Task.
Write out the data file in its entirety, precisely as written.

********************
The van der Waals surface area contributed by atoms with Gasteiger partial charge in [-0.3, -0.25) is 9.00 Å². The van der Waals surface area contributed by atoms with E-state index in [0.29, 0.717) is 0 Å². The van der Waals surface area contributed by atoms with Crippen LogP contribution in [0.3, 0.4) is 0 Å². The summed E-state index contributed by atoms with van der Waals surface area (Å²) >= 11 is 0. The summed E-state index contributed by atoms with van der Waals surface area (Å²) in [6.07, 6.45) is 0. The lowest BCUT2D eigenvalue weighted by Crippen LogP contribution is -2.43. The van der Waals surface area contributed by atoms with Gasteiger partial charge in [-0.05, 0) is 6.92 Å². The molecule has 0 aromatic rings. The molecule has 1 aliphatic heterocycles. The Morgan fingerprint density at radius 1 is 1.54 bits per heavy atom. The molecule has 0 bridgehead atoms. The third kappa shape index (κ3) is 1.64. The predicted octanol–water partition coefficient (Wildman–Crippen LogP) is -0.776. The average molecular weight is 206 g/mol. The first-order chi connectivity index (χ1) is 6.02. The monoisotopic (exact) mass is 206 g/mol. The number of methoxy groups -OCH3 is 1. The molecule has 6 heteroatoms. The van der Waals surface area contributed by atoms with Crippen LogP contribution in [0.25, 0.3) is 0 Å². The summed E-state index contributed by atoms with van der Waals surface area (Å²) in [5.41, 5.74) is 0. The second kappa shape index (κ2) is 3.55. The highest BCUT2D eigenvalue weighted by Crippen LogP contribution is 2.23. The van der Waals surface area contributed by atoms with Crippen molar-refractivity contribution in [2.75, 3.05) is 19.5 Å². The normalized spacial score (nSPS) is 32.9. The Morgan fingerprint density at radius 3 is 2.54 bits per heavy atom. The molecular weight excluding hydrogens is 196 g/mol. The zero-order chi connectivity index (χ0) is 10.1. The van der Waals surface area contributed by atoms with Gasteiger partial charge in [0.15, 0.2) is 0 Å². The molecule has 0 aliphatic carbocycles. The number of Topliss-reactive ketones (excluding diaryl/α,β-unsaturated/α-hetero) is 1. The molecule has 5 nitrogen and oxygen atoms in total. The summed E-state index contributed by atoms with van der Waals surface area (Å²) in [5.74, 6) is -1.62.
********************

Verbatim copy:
The van der Waals surface area contributed by atoms with Gasteiger partial charge in [-0.3, -0.25) is 9.00 Å². The van der Waals surface area contributed by atoms with E-state index in [0.29, 0.717) is 0 Å². The van der Waals surface area contributed by atoms with Crippen LogP contribution in [0.3, 0.4) is 0 Å². The summed E-state index contributed by atoms with van der Waals surface area (Å²) >= 11 is 0. The summed E-state index contributed by atoms with van der Waals surface area (Å²) in [6.07, 6.45) is 0. The lowest BCUT2D eigenvalue weighted by Crippen LogP contribution is -2.43. The van der Waals surface area contributed by atoms with Gasteiger partial charge in [-0.05, 0) is 6.92 Å². The molecule has 0 aromatic rings. The molecule has 1 aliphatic heterocycles. The Morgan fingerprint density at radius 1 is 1.54 bits per heavy atom. The molecule has 0 bridgehead atoms. The third kappa shape index (κ3) is 1.64. The predicted octanol–water partition coefficient (Wildman–Crippen LogP) is -0.776. The average molecular weight is 206 g/mol. The first-order chi connectivity index (χ1) is 6.02. The monoisotopic (exact) mass is 206 g/mol. The number of methoxy groups -OCH3 is 1. The molecule has 6 heteroatoms. The van der Waals surface area contributed by atoms with Crippen LogP contribution in [0.25, 0.3) is 0 Å². The summed E-state index contributed by atoms with van der Waals surface area (Å²) in [5.41, 5.74) is 0. The second kappa shape index (κ2) is 3.55. The highest BCUT2D eigenvalue weighted by Crippen LogP contribution is 2.23. The van der Waals surface area contributed by atoms with Crippen molar-refractivity contribution in [2.75, 3.05) is 19.5 Å². The normalized spacial score (nSPS) is 32.9. The Morgan fingerprint density at radius 3 is 2.54 bits per heavy atom. The molecular weight excluding hydrogens is 196 g/mol. The zero-order chi connectivity index (χ0) is 10.1. The van der Waals surface area contributed by atoms with Gasteiger partial charge in [0.15, 0.2) is 0 Å². The molecule has 0 aliphatic carbocycles. The number of Topliss-reactive ketones (excluding diaryl/α,β-unsaturated/α-hetero) is 1. The molecule has 5 nitrogen and oxygen atoms in total. The summed E-state index contributed by atoms with van der Waals surface area (Å²) in [5.74, 6) is -1.62.